Day 3: If Steve Harvey surveyed 100 people to name a monster, Frankenstein would make it on the board. The name has become synonymous with the monster, despite the monster not actually having a name and Frankenstein being the name of his creator, Dr. Victor. Originally published in 1818, Frankenstein; or, The Modern Prometheus tells the story of a young scientist who pieces together a person/creature and gives it life, only to abandon his creation, and be subsequently terrorized by it. The novel is rich with themes of alienation, knowledge, creation, and the purpose of life.
In 1931, Universal releases Frankenstein, starring Boris Karloff with iconic make-up by Jack Pierce. This is the image most people associate with Frankenstein, even 90 years later; Flat head, green skin, bolts in the neck. Despite the film’s story having little to do with the book, it was a box office hit and was well received. Frankenstein is a great movie and still my first thought when I hear Frankenstein. Karloff created a great character with mere body language. Followed by 1935’s Bride of Frankenstein, a sequel equally as good as the original film.
I think the best book adaptation was 1994’s Mary Shelley’s Frankenstein. With Robert De Niro giving the monster an honest, emotional portrayal, I really felt sorry for the character, making him much more human than monster. I can’t end without mentioning Young Frankenstein, the hilarious spoof directed by Mel Brooks.
Did you know: Legends Boris Karloff, Lon Chaney, Jr., Bela Lugosi, and Christopher Lee have all played the role of Frankenstein’s monster. The films are (respectively): Frankenstein (1931), The Ghost of Frankenstein (1942), Frankenstein Meets the Wolf Man (1943) and The Curse of Frankenstein (1957).
Day 2: He’s the ghost with the most. Beetlejuice hit the big screen in 1988. Brief synopsis: A recently deceased couple find themselves unable to move on, prisoners in their old house. When a family from the city buy the house and decide to completely renovate, the ghosts hire a bio-exorcist to scare them away, but once set free, he has other things in mind.
Normally, if you were to say “Directed by Tim Burton and Scored by Danny Elfman,” I’m sold, and this is no exception. The pair have worked together on many of my favorite movies, so it should be no surprise if they turn up again on another day. Beetlejuice has a great blend of creepiness, mild horror elements, comedy and larger than life characters. Betelgeuse (which is actually the spelling of the character’s name) shows up again as a cartoon (1989-1991). I remember loving to watch this on Saturday mornings. Other than utilizing characters from the movie, the cartoon has almost nothing to do with its predecessor. In the cartoon, Betelgeuse is best friends with Lydia and zany adventures in and out of the Netherworld follow.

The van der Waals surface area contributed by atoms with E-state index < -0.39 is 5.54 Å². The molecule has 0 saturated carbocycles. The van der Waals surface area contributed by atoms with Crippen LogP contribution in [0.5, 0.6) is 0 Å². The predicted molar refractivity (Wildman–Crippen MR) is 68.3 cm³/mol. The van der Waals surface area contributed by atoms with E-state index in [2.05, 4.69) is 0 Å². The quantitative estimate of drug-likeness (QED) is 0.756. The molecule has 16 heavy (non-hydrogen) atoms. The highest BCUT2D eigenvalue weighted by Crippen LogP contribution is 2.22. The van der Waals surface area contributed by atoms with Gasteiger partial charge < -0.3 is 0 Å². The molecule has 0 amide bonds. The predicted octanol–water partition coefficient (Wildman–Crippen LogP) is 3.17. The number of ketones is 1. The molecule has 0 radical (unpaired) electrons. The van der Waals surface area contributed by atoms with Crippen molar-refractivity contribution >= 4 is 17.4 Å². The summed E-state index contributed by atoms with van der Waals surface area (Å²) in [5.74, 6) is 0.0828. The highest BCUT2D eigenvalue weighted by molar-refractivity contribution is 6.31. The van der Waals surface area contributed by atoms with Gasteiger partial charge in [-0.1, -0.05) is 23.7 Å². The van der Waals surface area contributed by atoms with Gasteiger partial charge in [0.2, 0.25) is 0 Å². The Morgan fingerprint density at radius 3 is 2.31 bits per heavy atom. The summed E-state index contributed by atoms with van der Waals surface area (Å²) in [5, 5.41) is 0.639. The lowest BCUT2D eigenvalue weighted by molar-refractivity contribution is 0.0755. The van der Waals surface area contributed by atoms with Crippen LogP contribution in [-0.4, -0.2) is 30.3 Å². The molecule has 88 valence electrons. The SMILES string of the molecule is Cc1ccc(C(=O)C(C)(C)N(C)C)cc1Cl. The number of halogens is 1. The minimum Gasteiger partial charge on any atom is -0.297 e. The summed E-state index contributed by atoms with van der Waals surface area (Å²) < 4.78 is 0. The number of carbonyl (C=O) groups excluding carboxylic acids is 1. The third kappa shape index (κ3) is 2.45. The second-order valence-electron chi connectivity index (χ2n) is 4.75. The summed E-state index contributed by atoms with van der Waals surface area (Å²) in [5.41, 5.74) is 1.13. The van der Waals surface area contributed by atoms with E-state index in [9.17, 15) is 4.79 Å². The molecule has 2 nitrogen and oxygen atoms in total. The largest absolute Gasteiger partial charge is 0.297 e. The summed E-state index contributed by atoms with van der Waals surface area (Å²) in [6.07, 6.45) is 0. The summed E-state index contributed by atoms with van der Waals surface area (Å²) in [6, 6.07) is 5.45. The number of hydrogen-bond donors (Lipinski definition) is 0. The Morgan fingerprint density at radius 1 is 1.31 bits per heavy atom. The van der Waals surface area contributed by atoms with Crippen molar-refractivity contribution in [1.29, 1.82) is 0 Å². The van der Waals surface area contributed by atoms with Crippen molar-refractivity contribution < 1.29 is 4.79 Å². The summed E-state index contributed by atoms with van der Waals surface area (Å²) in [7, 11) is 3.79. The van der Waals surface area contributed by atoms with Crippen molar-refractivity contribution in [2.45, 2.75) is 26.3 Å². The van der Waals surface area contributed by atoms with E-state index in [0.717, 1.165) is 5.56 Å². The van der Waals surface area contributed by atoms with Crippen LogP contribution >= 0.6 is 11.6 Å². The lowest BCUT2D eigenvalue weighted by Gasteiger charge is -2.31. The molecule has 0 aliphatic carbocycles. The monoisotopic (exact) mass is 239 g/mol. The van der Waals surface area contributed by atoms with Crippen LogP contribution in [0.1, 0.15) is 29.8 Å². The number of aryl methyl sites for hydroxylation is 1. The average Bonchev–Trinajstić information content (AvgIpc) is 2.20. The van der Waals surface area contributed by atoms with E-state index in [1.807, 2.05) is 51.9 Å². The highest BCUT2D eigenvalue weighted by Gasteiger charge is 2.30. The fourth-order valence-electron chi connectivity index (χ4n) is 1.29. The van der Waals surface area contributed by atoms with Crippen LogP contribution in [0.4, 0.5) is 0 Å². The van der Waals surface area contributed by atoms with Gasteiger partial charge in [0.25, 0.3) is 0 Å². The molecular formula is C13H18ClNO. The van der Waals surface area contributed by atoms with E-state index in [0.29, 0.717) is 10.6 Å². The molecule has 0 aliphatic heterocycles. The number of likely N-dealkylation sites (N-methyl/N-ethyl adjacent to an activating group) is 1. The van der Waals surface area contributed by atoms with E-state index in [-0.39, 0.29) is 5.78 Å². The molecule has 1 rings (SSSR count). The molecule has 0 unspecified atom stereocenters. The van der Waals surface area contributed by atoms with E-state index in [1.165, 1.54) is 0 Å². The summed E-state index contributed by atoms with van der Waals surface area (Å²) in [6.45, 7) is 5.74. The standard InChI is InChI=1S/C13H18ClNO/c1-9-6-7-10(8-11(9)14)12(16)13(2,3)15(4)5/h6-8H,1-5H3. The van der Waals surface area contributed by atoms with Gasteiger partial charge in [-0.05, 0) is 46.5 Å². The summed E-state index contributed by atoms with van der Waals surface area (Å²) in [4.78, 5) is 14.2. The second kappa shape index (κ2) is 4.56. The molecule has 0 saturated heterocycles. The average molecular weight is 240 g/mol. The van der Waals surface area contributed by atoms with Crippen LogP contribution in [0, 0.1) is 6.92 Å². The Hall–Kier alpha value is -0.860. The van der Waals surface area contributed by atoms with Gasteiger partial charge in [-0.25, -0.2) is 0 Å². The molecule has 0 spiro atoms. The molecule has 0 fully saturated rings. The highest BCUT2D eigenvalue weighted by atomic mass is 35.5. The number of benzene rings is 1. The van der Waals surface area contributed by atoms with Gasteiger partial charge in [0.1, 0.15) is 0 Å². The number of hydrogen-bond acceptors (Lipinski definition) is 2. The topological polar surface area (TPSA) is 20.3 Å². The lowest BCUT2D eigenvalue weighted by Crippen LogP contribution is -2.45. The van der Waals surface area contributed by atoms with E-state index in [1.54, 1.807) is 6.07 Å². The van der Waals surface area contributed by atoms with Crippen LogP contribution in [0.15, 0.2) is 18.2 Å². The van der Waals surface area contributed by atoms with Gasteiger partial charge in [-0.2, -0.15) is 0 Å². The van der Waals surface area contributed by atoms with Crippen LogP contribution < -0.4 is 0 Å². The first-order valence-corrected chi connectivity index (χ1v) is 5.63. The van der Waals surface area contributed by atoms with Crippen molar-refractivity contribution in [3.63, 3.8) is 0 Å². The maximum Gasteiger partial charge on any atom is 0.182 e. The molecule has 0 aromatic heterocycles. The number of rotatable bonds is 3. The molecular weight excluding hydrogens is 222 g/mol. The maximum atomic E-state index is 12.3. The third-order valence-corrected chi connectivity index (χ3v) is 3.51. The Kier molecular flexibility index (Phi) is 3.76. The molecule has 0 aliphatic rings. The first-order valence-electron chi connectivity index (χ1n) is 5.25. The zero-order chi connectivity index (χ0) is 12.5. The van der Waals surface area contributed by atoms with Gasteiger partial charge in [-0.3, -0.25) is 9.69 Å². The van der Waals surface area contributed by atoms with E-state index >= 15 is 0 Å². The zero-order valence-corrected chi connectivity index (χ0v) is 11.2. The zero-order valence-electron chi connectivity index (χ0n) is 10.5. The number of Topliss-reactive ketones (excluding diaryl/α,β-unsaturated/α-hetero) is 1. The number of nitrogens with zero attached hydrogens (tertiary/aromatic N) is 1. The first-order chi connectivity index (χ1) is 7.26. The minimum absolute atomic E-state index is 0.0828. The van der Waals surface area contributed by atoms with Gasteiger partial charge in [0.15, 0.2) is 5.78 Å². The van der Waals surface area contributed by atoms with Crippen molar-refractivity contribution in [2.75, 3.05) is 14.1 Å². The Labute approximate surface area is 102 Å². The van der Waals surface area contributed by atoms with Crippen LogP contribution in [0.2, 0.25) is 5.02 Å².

Did you know: Michael Keaton spent only two weeks filming his part in the film, which lasts 17.5 minutes out of the 92-minute running time. It is Keaton’s favorite film of his own.
“It’s show time.”
For the 31 days in October, counting down to Halloween, I’ve decided to share my favorite monsters or ghoulies or ghosts, in no particular order.
Day 1: Zombies are everywhere, permeating every form of pop culture. Just when you think the zombie craze is dying off, it rises again. Zombies vary greatly, from voodoo mind control in 1932’s “White Zombie” starring the great Bela Lugosi, to the flesh eating risen dead, aka Modern Zombie, started by Romero’s “Night of the Living Dead.” Zombies are terrifying because zombies are us. If a friend or loved one doesn’t make it, that person is now trying to kill you.
Did You Know: The English word “zombie” is first recorded in 1819, in a history of Brazil by the poet Robert Southey, in the form of “zombi”. The Oxford English Dictionary gives the origin of the word as West African, and compares it to the Kongo words nzambi (god) and zumbi (fetish).
My Zombie top 5: Dead Snow (Film 2009), Resident Evil 2 (Video Game 1998), Marvel Zombies (Comic Book 2005-2006), The Walking Dead (Television 2010-Current), and Grave Titan (Magic the Gathering M11).